Supergroups and international artists looking for shortcuts to pay less taxes are not a new phenomenon - does anyone remember, for instance, the French exile of the Rolling Stones, in the early Seventies? But it souds a bit odd if those "creative" tax arrangements come from a band like U2, famous for their ethics and political/social views.
Recently U2's frontman Bono was interviewed by The Guardian and was asked to explain the choice to offshore part of their income through the Dutch Antilles avoid tax, a decision that has been viewed as hypocrisy by many - since Bono has criticized the Irish government for its spending and then he tries to avoid paying taxes.
"It is not an intellectually rigorous position unless you understand that at the heart of the Irish economy has always been the philosophy of tax competitiveness", Bono answered, according to The Guardian. "Tax competitiveness has taken our country out of poverty. People in the [tax department] accept that if you engage in that policy, then some people are going to go out, and some people are coming in. It has been a successful policy. [...] Tax competitiveness is why Ireland has stayed afloat. When the Germans tried to impose a different tax regime on the country in exchange for a bailout, the taoiseach said they would rather not have the bailout. So U2 is in total harmony with our government's philosophy".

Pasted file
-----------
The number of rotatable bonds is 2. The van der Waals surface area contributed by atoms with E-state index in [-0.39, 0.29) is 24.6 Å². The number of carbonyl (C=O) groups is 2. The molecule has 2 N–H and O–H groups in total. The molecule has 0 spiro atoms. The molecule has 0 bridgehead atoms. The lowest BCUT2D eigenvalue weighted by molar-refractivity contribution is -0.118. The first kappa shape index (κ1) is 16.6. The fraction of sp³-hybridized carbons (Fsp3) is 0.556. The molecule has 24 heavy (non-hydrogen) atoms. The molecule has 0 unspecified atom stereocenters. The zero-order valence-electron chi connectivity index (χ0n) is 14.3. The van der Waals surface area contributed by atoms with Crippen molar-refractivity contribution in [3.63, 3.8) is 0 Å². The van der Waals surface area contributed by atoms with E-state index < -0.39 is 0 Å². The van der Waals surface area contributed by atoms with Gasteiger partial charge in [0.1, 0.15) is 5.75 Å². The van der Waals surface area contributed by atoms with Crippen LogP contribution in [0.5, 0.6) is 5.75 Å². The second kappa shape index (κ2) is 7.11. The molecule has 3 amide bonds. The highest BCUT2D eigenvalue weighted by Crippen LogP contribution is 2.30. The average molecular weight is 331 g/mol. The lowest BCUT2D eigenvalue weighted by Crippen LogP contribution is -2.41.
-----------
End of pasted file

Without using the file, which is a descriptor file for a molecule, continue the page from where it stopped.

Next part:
Bono also added: "I think for many reasons people have taken a dislike to our band and to me. This is another one. I have worked as an activist for all my adult life, and I think overall that no one can doubt we have been pretty effective. You can criticize me for a lot of things, but probably not for my commitment of time and energy".
I'm experimental by nature... always exploring my creativityWho said it? >
Please immediately report the presence on Rockol of any images not belonging to the above categories: we shall rapidly verify and proceed to immediately removing them in case of any unproper use.